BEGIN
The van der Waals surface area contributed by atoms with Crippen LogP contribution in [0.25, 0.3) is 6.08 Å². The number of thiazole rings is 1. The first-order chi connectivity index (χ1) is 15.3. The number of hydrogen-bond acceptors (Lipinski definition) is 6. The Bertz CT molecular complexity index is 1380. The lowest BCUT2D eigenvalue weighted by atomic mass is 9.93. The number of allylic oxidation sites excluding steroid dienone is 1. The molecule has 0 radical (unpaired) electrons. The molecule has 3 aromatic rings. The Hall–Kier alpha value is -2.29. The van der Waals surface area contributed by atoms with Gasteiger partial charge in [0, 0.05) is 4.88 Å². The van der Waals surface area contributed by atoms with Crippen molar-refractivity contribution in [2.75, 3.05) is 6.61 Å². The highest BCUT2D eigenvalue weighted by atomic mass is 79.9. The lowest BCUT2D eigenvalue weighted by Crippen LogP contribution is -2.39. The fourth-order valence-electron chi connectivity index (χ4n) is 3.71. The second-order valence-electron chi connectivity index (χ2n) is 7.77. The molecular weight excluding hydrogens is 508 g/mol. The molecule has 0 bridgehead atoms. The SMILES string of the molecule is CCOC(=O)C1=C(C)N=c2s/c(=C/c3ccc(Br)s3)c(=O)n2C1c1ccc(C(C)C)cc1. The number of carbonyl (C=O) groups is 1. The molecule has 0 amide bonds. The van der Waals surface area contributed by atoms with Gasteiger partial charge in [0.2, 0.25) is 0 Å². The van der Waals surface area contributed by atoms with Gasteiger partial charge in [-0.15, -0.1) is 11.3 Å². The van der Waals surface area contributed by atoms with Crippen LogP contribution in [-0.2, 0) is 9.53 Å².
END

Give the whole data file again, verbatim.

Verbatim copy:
The van der Waals surface area contributed by atoms with Crippen LogP contribution in [0.25, 0.3) is 6.08 Å². The number of thiazole rings is 1. The first-order chi connectivity index (χ1) is 15.3. The number of hydrogen-bond acceptors (Lipinski definition) is 6. The Bertz CT molecular complexity index is 1380. The lowest BCUT2D eigenvalue weighted by atomic mass is 9.93. The number of allylic oxidation sites excluding steroid dienone is 1. The molecule has 0 radical (unpaired) electrons. The molecule has 3 aromatic rings. The Hall–Kier alpha value is -2.29. The van der Waals surface area contributed by atoms with Gasteiger partial charge in [0, 0.05) is 4.88 Å². The van der Waals surface area contributed by atoms with Crippen molar-refractivity contribution in [2.75, 3.05) is 6.61 Å². The highest BCUT2D eigenvalue weighted by atomic mass is 79.9. The lowest BCUT2D eigenvalue weighted by Crippen LogP contribution is -2.39. The fourth-order valence-electron chi connectivity index (χ4n) is 3.71. The second-order valence-electron chi connectivity index (χ2n) is 7.77. The molecular weight excluding hydrogens is 508 g/mol. The molecule has 0 bridgehead atoms. The SMILES string of the molecule is CCOC(=O)C1=C(C)N=c2s/c(=C/c3ccc(Br)s3)c(=O)n2C1c1ccc(C(C)C)cc1. The number of carbonyl (C=O) groups is 1. The molecule has 0 amide bonds. The van der Waals surface area contributed by atoms with Gasteiger partial charge in [0.2, 0.25) is 0 Å². The van der Waals surface area contributed by atoms with Gasteiger partial charge in [-0.15, -0.1) is 11.3 Å². The van der Waals surface area contributed by atoms with Crippen LogP contribution in [-0.2, 0) is 9.53 Å².